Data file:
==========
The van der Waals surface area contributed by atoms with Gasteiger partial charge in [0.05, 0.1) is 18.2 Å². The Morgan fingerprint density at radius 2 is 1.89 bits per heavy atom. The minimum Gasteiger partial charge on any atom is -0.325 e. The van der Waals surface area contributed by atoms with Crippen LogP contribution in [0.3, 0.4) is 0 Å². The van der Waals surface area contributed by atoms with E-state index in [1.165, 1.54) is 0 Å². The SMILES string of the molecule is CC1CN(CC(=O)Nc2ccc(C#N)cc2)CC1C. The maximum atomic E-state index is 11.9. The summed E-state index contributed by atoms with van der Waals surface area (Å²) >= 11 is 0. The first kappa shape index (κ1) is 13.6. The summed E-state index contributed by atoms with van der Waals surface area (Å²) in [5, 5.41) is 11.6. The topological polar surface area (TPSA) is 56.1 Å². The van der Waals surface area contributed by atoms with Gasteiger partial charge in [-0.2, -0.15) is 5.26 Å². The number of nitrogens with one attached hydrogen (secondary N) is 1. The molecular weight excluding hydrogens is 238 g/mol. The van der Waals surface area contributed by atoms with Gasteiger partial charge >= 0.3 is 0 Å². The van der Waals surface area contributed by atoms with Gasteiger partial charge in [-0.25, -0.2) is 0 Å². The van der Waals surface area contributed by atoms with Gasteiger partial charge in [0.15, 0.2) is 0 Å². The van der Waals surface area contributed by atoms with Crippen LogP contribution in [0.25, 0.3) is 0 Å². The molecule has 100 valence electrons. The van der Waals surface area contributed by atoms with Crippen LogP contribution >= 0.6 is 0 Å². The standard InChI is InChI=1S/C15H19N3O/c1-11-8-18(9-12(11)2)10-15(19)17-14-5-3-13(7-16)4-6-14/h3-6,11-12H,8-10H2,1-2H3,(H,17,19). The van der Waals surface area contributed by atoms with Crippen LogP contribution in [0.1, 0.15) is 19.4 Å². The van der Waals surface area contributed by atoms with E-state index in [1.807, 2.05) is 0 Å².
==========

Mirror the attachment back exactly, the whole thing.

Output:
The van der Waals surface area contributed by atoms with Gasteiger partial charge in [0.05, 0.1) is 18.2 Å². The Morgan fingerprint density at radius 2 is 1.89 bits per heavy atom. The minimum Gasteiger partial charge on any atom is -0.325 e. The van der Waals surface area contributed by atoms with Crippen LogP contribution in [0.3, 0.4) is 0 Å². The van der Waals surface area contributed by atoms with E-state index in [1.165, 1.54) is 0 Å². The SMILES string of the molecule is CC1CN(CC(=O)Nc2ccc(C#N)cc2)CC1C. The maximum atomic E-state index is 11.9. The summed E-state index contributed by atoms with van der Waals surface area (Å²) >= 11 is 0. The first kappa shape index (κ1) is 13.6. The summed E-state index contributed by atoms with van der Waals surface area (Å²) in [5, 5.41) is 11.6. The topological polar surface area (TPSA) is 56.1 Å². The van der Waals surface area contributed by atoms with Gasteiger partial charge in [-0.2, -0.15) is 5.26 Å². The number of nitrogens with one attached hydrogen (secondary N) is 1. The molecular weight excluding hydrogens is 238 g/mol. The van der Waals surface area contributed by atoms with Gasteiger partial charge >= 0.3 is 0 Å². The van der Waals surface area contributed by atoms with Gasteiger partial charge in [-0.25, -0.2) is 0 Å². The van der Waals surface area contributed by atoms with Gasteiger partial charge in [0.15, 0.2) is 0 Å². The van der Waals surface area contributed by atoms with Crippen LogP contribution in [0.25, 0.3) is 0 Å². The molecule has 100 valence electrons. The van der Waals surface area contributed by atoms with Crippen LogP contribution >= 0.6 is 0 Å². The standard InChI is InChI=1S/C15H19N3O/c1-11-8-18(9-12(11)2)10-15(19)17-14-5-3-13(7-16)4-6-14/h3-6,11-12H,8-10H2,1-2H3,(H,17,19). The van der Waals surface area contributed by atoms with Crippen LogP contribution in [0.1, 0.15) is 19.4 Å². The van der Waals surface area contributed by atoms with E-state index in [1.807, 2.05) is 0 Å².